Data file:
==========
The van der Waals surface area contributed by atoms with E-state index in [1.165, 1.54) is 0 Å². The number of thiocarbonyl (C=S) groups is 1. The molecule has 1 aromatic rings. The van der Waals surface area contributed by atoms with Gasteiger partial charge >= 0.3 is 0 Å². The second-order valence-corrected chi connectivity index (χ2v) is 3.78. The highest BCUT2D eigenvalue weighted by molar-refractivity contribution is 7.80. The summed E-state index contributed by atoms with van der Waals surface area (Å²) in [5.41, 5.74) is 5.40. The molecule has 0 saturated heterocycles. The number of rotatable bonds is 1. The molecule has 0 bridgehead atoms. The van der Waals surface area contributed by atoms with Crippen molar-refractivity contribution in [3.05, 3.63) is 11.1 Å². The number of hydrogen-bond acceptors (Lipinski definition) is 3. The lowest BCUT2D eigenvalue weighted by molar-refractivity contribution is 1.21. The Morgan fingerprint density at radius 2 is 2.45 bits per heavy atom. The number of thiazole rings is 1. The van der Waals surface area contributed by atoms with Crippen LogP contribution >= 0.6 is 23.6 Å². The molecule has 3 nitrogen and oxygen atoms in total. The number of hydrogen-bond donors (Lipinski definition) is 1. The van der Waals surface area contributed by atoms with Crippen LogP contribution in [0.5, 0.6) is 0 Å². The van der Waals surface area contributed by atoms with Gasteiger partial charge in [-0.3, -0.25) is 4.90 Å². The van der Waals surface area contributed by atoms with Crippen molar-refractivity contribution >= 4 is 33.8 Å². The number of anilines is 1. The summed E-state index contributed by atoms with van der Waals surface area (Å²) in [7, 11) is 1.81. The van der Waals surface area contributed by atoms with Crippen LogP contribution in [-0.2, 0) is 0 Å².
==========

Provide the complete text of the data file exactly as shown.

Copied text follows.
The van der Waals surface area contributed by atoms with E-state index in [1.165, 1.54) is 0 Å². The number of thiocarbonyl (C=S) groups is 1. The molecule has 1 aromatic rings. The van der Waals surface area contributed by atoms with Gasteiger partial charge >= 0.3 is 0 Å². The second-order valence-corrected chi connectivity index (χ2v) is 3.78. The highest BCUT2D eigenvalue weighted by molar-refractivity contribution is 7.80. The summed E-state index contributed by atoms with van der Waals surface area (Å²) in [5.41, 5.74) is 5.40. The molecule has 0 saturated heterocycles. The number of rotatable bonds is 1. The molecule has 0 bridgehead atoms. The van der Waals surface area contributed by atoms with Crippen molar-refractivity contribution in [3.05, 3.63) is 11.1 Å². The number of hydrogen-bond acceptors (Lipinski definition) is 3. The lowest BCUT2D eigenvalue weighted by molar-refractivity contribution is 1.21. The Morgan fingerprint density at radius 2 is 2.45 bits per heavy atom. The number of thiazole rings is 1. The van der Waals surface area contributed by atoms with Crippen LogP contribution >= 0.6 is 23.6 Å². The molecule has 3 nitrogen and oxygen atoms in total. The number of hydrogen-bond donors (Lipinski definition) is 1. The van der Waals surface area contributed by atoms with Crippen LogP contribution in [0.5, 0.6) is 0 Å². The van der Waals surface area contributed by atoms with Gasteiger partial charge in [-0.3, -0.25) is 4.90 Å². The van der Waals surface area contributed by atoms with Crippen molar-refractivity contribution >= 4 is 33.8 Å². The number of anilines is 1. The summed E-state index contributed by atoms with van der Waals surface area (Å²) in [7, 11) is 1.81. The van der Waals surface area contributed by atoms with Crippen LogP contribution in [-0.2, 0) is 0 Å².